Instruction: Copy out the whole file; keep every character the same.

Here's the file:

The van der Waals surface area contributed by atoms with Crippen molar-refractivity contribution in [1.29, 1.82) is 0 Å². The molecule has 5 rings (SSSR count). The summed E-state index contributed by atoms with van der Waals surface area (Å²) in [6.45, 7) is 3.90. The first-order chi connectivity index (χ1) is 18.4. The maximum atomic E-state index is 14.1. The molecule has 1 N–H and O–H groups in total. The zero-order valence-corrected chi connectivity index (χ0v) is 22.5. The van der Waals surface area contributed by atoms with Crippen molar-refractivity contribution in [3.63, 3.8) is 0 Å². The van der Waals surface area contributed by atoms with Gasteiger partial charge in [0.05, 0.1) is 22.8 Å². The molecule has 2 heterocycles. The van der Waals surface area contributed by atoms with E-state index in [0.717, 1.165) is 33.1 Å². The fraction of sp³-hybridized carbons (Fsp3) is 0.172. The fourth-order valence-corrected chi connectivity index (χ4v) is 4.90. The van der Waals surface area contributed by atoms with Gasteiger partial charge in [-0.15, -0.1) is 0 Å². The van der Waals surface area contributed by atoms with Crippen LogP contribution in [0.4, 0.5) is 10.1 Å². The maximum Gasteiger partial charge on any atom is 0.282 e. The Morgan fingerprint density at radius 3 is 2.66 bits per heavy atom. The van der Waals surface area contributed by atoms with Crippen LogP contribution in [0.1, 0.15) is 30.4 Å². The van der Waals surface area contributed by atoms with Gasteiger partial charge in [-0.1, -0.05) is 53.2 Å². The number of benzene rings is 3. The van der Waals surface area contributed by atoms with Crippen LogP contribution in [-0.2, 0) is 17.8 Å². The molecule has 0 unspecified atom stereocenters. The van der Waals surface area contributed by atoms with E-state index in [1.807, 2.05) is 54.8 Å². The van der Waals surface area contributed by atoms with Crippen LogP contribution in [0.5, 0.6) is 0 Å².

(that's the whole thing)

The van der Waals surface area contributed by atoms with Crippen molar-refractivity contribution in [1.29, 1.82) is 0 Å². The molecule has 5 rings (SSSR count). The summed E-state index contributed by atoms with van der Waals surface area (Å²) in [6.45, 7) is 3.90. The first-order chi connectivity index (χ1) is 18.4. The maximum atomic E-state index is 14.1. The molecule has 1 N–H and O–H groups in total. The zero-order valence-corrected chi connectivity index (χ0v) is 22.5. The van der Waals surface area contributed by atoms with Crippen molar-refractivity contribution in [3.63, 3.8) is 0 Å². The van der Waals surface area contributed by atoms with Gasteiger partial charge in [0.05, 0.1) is 22.8 Å². The molecule has 2 heterocycles. The van der Waals surface area contributed by atoms with E-state index in [0.717, 1.165) is 33.1 Å². The fraction of sp³-hybridized carbons (Fsp3) is 0.172. The fourth-order valence-corrected chi connectivity index (χ4v) is 4.90. The van der Waals surface area contributed by atoms with Gasteiger partial charge in [-0.15, -0.1) is 0 Å². The van der Waals surface area contributed by atoms with Crippen LogP contribution in [0.4, 0.5) is 10.1 Å². The maximum Gasteiger partial charge on any atom is 0.282 e. The Morgan fingerprint density at radius 3 is 2.66 bits per heavy atom. The van der Waals surface area contributed by atoms with Crippen LogP contribution in [0.1, 0.15) is 30.4 Å². The van der Waals surface area contributed by atoms with Gasteiger partial charge in [-0.1, -0.05) is 53.2 Å². The number of benzene rings is 3. The van der Waals surface area contributed by atoms with Crippen LogP contribution in [-0.2, 0) is 17.8 Å². The molecule has 0 unspecified atom stereocenters. The van der Waals surface area contributed by atoms with E-state index in [1.807, 2.05) is 54.8 Å². The van der Waals surface area contributed by atoms with Crippen LogP contribution in [0.5, 0.6) is 0 Å².